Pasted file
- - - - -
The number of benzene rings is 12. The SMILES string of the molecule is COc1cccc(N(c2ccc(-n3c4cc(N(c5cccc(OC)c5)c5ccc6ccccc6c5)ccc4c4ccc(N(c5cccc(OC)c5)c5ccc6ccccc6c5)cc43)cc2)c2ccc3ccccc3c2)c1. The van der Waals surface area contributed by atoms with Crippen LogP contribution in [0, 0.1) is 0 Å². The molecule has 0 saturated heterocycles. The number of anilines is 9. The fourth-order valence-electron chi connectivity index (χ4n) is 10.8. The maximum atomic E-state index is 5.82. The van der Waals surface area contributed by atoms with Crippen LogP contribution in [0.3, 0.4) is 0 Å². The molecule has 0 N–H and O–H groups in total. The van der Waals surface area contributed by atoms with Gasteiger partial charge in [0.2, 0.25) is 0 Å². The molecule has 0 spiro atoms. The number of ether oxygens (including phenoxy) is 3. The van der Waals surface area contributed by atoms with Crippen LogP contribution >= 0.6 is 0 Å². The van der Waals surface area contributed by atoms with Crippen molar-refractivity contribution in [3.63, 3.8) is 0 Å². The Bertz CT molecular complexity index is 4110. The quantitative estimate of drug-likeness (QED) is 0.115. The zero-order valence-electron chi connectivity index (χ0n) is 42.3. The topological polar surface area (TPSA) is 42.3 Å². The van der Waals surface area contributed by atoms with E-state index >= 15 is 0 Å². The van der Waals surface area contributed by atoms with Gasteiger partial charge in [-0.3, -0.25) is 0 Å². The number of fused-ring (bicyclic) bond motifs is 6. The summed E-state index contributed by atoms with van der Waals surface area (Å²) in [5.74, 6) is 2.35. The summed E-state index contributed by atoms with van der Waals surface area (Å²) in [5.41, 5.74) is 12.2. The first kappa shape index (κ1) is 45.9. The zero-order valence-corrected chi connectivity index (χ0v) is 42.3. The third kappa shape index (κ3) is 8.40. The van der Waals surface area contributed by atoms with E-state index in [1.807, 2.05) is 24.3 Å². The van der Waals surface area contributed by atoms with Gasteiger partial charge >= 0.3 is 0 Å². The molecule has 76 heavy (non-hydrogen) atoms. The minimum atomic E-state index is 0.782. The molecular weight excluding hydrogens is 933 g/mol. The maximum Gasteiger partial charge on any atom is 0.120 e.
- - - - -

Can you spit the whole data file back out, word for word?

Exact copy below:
The number of benzene rings is 12. The SMILES string of the molecule is COc1cccc(N(c2ccc(-n3c4cc(N(c5cccc(OC)c5)c5ccc6ccccc6c5)ccc4c4ccc(N(c5cccc(OC)c5)c5ccc6ccccc6c5)cc43)cc2)c2ccc3ccccc3c2)c1. The van der Waals surface area contributed by atoms with Crippen LogP contribution in [0, 0.1) is 0 Å². The molecule has 0 saturated heterocycles. The number of anilines is 9. The fourth-order valence-electron chi connectivity index (χ4n) is 10.8. The maximum atomic E-state index is 5.82. The van der Waals surface area contributed by atoms with Crippen LogP contribution in [0.3, 0.4) is 0 Å². The molecule has 0 N–H and O–H groups in total. The van der Waals surface area contributed by atoms with Gasteiger partial charge in [0.2, 0.25) is 0 Å². The molecule has 0 spiro atoms. The number of ether oxygens (including phenoxy) is 3. The van der Waals surface area contributed by atoms with Crippen LogP contribution >= 0.6 is 0 Å². The van der Waals surface area contributed by atoms with Crippen molar-refractivity contribution in [3.63, 3.8) is 0 Å². The Bertz CT molecular complexity index is 4110. The quantitative estimate of drug-likeness (QED) is 0.115. The zero-order valence-electron chi connectivity index (χ0n) is 42.3. The topological polar surface area (TPSA) is 42.3 Å². The van der Waals surface area contributed by atoms with E-state index >= 15 is 0 Å². The van der Waals surface area contributed by atoms with Gasteiger partial charge in [-0.3, -0.25) is 0 Å². The number of fused-ring (bicyclic) bond motifs is 6. The summed E-state index contributed by atoms with van der Waals surface area (Å²) in [5.74, 6) is 2.35. The summed E-state index contributed by atoms with van der Waals surface area (Å²) in [5.41, 5.74) is 12.2. The first kappa shape index (κ1) is 45.9. The zero-order valence-corrected chi connectivity index (χ0v) is 42.3. The third kappa shape index (κ3) is 8.40. The van der Waals surface area contributed by atoms with E-state index in [1.807, 2.05) is 24.3 Å². The van der Waals surface area contributed by atoms with Gasteiger partial charge >= 0.3 is 0 Å². The molecule has 76 heavy (non-hydrogen) atoms. The minimum atomic E-state index is 0.782. The molecular weight excluding hydrogens is 933 g/mol. The maximum Gasteiger partial charge on any atom is 0.120 e.